When the price of gold (NYSEARCA:GLD) held above $1,880 per ounce in 2011, it appeared the precious metal’s future as a safe bet was secure. However, news that Cyprus might be dropping much of its gold reserves to finance its bailout put a chink in the metal’s armor. Prices fell 5 percent on Friday, pushing its value below $1,500 an ounce for the first time in three years.
Many analysts are wondering if gold stocks will remain viable in the coming period. Bad days like the frenzied selling on Friday are typically followed by even further rush away from the metal, though a weekend of reflection could alter that trend. In the 1980s, the price of gold fell 46 percent before leveling off.
The sell-off in European markets followed news that Cyprus won’t be getting any more money from the EU, despite the need for another 6 billion euros to pay for the country’s bailout. The connection to gold comes from bailout terms that could require Cyprus to sell off its metal reserves. It needs around 400 million euros…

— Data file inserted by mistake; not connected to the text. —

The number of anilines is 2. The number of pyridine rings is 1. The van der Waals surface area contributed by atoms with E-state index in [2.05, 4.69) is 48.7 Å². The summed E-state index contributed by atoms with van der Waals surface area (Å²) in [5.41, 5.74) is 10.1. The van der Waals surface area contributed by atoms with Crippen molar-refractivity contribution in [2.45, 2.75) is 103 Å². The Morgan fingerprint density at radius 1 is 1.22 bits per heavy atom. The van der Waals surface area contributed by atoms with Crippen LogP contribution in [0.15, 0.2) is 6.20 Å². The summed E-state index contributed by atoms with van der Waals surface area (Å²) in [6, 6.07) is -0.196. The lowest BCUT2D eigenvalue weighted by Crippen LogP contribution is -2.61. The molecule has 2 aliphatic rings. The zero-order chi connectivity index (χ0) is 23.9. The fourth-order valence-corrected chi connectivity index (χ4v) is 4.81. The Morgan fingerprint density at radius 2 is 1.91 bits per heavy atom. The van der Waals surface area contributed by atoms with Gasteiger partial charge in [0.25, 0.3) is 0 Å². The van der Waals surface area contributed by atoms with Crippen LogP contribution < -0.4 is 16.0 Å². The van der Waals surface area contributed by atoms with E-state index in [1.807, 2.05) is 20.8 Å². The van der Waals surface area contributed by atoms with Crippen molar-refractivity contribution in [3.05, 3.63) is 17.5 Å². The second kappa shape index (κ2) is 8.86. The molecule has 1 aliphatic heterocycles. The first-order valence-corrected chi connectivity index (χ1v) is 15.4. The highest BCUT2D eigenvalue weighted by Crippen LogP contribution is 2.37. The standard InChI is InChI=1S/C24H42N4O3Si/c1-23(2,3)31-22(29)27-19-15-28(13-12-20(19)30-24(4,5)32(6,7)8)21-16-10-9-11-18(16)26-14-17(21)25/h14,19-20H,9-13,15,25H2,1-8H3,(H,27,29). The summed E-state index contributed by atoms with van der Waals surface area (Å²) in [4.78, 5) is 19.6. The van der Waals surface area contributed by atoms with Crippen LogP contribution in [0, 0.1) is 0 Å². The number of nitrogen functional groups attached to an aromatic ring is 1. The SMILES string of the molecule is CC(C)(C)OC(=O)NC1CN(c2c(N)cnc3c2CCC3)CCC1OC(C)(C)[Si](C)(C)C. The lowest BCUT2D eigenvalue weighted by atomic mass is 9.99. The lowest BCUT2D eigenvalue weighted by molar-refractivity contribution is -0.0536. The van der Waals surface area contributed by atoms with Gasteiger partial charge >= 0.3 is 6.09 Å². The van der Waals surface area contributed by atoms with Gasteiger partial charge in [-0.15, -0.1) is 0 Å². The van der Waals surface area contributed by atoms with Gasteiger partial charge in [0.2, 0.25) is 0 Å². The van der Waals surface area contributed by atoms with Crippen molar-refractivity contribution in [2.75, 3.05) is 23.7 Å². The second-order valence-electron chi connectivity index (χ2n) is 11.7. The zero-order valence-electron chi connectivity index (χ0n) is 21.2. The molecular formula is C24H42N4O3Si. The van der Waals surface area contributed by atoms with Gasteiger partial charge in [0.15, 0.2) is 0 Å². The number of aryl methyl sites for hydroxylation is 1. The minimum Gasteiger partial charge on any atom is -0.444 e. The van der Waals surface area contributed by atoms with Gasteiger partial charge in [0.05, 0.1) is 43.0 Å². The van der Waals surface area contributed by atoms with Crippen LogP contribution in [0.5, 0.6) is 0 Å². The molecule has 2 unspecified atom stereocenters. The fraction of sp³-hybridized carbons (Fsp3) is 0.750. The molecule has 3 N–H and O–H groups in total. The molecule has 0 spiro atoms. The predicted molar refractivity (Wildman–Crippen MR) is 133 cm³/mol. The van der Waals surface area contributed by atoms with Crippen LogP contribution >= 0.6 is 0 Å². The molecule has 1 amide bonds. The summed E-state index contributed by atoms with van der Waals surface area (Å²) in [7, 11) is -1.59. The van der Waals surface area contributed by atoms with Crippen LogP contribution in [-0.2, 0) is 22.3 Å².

Though that type of sale shouldn’t have a tremendous impact on the market, other factors are contributing to the loss of confidence in gold. Among them, hedge funds’ shift away from the precious metal signals an industry trend toward equities and away from metals. Gold tends to perform well in periods of negligible inflation and low interest rates like those we are experiencing at the moment. Other economic news wouldn’t have suggested such a poor showing from gold — certainly not the precipitous $78 one-day drop.
That points the finger back to Cyprus. After pretending the bailout could not alter U.S. markets, investors might be seeing the side effects of one of the darkest periods in EU history. Every story surrounding Cyprus offers another reason for pessimism about the island’s finances and the health of the European economy as a whole. Austerity measures in Portugal and Ireland are not helping their struggling economies recover, while Cyprus’s could get worse before it gets a little better. Monday’s return to trading should determine the short-term fate of gold stocks and how investors should respond.